Serendipity Inspires Growth of Windsor House Inc.

GIRARD, Ohio – The foundations – and for that matter, even the name – of Windsor House Inc. came as a happy accident.

Its growth, success and long-term plans for the future did not.

Attorney John Masternick Sr. – who along with his wife, Dorothy, founded the company in 1959 – had no intention of building what has become one of the largest regional developers of nursing homes and assisted living campuses.

“He didn’t have a long-term plan or formal plan,” his son, John J. Masternick, now president and CEO, recalls of his late father. “He just got up and came to work everyday.”

The company started when one of his father’s clients became interested in entering the nursing-home business, Masternick relates. Eventually, the two struck a partnership and the first nursing home – then named Milton Manor – was opened at Lake Milton. “He got into it by accident,” Masternick says. “At first, he really didn’t like it.”

Then, in 1964, Masternick says, his father attended a cursillo – a Catholic spiritual retreat popular among adults during the 1960s and 1970s. “He said it changed his life. After that, he wanted to dedicate his life to elderly people who had no one to care for them,” the son says.

Thus began the growth and development of Windsor House Inc., a company so named because of another accident, Masternick says. The first home under the company’s name was an old mansion on the north side of Youngstown, and the partners weren’t sure whether it was a Tudor-style house or a Windsor-style structure.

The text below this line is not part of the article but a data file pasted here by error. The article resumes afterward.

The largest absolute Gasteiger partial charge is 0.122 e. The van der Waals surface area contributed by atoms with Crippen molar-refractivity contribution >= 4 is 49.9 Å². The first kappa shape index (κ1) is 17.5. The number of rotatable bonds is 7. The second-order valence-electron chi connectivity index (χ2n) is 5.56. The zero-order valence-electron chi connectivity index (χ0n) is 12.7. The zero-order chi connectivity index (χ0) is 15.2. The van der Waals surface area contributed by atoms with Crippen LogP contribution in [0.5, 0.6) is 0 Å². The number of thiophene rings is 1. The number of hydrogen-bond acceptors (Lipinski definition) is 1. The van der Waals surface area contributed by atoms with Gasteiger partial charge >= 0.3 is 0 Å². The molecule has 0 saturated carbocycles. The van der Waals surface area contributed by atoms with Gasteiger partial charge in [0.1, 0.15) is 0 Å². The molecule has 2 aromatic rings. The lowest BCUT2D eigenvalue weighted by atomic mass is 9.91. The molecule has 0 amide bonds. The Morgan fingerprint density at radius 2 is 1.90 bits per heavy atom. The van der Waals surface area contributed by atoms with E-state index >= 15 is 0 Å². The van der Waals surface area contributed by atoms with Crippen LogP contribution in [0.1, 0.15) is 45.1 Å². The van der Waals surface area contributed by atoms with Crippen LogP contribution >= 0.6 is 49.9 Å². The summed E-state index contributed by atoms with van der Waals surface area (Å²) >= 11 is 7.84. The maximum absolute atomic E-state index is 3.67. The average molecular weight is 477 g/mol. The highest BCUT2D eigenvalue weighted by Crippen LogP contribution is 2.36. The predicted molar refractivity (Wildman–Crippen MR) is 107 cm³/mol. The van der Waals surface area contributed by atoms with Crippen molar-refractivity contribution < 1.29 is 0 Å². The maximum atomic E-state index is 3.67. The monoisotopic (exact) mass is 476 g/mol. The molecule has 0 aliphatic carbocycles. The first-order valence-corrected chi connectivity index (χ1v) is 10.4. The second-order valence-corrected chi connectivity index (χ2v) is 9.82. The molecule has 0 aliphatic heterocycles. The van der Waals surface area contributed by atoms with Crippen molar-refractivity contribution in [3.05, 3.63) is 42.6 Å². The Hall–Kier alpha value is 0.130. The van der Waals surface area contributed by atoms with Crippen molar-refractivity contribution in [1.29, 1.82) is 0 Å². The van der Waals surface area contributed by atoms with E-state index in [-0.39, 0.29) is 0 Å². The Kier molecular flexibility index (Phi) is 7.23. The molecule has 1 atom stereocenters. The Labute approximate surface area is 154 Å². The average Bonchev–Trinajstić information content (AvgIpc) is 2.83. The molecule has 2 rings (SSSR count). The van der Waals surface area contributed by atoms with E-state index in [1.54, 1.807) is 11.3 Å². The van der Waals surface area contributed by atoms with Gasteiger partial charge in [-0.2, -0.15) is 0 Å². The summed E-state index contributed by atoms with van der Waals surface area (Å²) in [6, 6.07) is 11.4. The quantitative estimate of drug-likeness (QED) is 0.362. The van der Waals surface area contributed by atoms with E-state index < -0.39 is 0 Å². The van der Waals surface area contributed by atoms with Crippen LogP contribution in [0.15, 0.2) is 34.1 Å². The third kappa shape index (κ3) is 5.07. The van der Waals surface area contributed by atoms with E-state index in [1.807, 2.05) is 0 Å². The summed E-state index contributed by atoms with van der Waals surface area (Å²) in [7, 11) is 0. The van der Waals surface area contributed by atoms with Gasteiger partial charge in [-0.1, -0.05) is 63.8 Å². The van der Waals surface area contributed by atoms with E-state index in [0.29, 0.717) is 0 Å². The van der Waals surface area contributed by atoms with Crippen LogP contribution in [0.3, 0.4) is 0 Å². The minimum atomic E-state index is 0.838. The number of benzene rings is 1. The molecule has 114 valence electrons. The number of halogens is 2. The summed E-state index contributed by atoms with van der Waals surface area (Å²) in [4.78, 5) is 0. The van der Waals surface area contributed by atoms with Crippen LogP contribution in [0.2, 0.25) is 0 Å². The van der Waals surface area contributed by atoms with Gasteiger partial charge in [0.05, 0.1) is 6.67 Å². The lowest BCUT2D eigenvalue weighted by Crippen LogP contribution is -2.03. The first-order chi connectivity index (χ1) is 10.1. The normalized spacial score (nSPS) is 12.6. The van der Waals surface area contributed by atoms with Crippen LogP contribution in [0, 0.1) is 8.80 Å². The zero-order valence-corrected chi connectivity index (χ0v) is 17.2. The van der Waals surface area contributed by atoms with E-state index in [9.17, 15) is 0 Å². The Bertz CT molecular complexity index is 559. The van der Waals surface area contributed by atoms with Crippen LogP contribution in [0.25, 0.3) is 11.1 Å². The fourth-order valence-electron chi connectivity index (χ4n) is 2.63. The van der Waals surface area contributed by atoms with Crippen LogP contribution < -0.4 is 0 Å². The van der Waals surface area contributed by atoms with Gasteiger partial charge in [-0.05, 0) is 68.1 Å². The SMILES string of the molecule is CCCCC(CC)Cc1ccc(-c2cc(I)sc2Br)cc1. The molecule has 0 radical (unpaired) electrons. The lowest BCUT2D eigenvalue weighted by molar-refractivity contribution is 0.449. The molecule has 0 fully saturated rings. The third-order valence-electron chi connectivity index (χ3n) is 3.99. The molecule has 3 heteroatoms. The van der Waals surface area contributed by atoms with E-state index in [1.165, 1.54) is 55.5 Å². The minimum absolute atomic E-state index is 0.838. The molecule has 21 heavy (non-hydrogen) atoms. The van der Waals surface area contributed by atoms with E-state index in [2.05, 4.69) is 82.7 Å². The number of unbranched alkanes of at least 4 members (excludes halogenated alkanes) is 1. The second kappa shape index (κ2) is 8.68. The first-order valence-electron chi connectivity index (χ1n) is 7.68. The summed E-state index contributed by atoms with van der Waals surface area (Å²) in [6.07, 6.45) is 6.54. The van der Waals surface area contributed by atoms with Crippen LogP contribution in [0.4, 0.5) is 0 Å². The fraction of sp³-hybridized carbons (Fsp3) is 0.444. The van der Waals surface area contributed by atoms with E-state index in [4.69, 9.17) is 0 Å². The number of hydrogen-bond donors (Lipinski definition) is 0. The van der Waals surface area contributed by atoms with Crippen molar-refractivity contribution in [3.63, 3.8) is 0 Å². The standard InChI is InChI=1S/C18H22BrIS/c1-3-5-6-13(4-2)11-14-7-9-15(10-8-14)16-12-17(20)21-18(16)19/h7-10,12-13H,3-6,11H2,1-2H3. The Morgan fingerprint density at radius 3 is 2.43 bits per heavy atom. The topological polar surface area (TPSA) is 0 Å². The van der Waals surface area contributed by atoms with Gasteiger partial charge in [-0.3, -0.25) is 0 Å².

“They thought it was a Windsor, so that’s the name,” Masternick says. “It turned out to be a Tudor. It was a fortunate misnomer,” he says with a laugh.

That first Windsor House, no longer part of the company, today is home to Beatitude House, a women’s shelter administered by the Ursuline Sisters.

By the mid-1980s, Windsor House had expanded to seven nursing homes and one assisted living campus. Today, Windsor House operates 11 skilled-nursing and four assisted living centers that employ 1,500 people. When adding Windsor’s related businesses, that number rises to 2,500, he says.

Masternick relates that his father and his mother worked hard to build the business and also felt obliged to give back to the Mahoning Valley.

“They’ve been very successful in this Valley and believed in giving back to their roots,” he says.

Over the years, the family has contributed to Girard High School, St. Rose School and many other organizations.

Last spring, the family made a sizeable donation to the Department of Nursing at Youngstown State University through the Masternick Family Foundation. In April the department’s hands-on simulator lab was named in honor of John and Dorothy Masternick.

During that ceremony, YSU President Jim Tressel remarked that the family’s generosity would be felt for years through the use of the new lab.